Initial Consonant Intelligibility by Hearing-Impaired Children The Fairbanks Rhyme Test was presented to 12 hearing-impaired children, ages 10–16, to obtain information on the intelligibility of initial consonants in monosyllabic words. All five forms of the rhyme test were presented randomly at five sensation levels (10, 15, 20, 30, and 40 dB) to generate intelligibility gain functions. ... Research Article
Research Article  |   March 01, 1973
Initial Consonant Intelligibility by Hearing-Impaired Children
 
Author Affiliations & Notes
  • Vincent W. Byers
    Louisiana State University Medical Center, New Orleans, Louisiana
Article Information
Research Articles
Research Article   |   March 01, 1973
Initial Consonant Intelligibility by Hearing-Impaired Children
Journal of Speech, Language, and Hearing Research, March 1973, Vol. 16, 48-55. doi:10.1044/jshr.1601.48
History: Received November 12, 1971 , Accepted December 12, 1971
 
Journal of Speech, Language, and Hearing Research, March 1973, Vol. 16, 48-55. doi:10.1044/jshr.1601.48
History: Received November 12, 1971; Accepted December 12, 1971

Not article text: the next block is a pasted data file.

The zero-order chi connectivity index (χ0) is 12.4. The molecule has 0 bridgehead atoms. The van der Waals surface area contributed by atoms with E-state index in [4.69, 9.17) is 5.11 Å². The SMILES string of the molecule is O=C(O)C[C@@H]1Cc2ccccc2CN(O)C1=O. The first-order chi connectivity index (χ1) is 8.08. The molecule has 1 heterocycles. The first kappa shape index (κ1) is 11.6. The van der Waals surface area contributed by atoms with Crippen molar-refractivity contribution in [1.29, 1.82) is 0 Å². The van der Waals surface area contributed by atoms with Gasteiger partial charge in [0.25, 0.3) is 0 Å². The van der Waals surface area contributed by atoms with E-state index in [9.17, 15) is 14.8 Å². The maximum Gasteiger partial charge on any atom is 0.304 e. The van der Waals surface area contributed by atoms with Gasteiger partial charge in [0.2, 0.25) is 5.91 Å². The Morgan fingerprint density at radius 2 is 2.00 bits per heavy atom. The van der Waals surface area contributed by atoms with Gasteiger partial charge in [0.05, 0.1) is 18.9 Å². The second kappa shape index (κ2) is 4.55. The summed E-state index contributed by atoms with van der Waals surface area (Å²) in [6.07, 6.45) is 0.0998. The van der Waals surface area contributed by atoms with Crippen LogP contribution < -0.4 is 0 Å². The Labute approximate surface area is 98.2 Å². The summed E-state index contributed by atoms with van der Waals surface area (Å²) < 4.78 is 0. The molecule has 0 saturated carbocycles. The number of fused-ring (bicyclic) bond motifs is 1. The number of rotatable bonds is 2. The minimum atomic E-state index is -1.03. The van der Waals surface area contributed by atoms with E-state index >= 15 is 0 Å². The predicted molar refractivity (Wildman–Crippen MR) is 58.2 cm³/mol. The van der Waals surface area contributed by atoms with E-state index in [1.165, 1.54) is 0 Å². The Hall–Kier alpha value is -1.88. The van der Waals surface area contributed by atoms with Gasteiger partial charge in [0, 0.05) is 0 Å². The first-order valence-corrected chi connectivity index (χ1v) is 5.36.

The Fairbanks Rhyme Test was presented to 12 hearing-impaired children, ages 10–16, to obtain information on the intelligibility of initial consonants in monosyllabic words. All five forms of the rhyme test were presented randomly at five sensation levels (10, 15, 20, 30, and 40 dB) to generate intelligibility gain functions. The degree of amplification produced differential effects on the intelligibility of the 14 initial phonemes studied. Increases in gain substantially improved the intelligibility of the phonemes /d, b, k, p, t/. The phoneme /g/ showed a substantial intelligibility gain but not in a similar fashion to the rest of the stop phonemes. Although the nasal consonants /m/ and /n/ showed equivalent intelligibility gains to that of the stops, they achieved their maximum intelligibility level within the intensity range studied. The phoneme /l/ showed an intelligibility gain function similar to that of the nasal phonemes. The phonemes /s/ and /r/, while highly intelligible throughout all conditions, showed only slight improvement as a function of intensity. Finally, intensity had no systematic effect on the intelligibility of /f/, /h/, and /w/.

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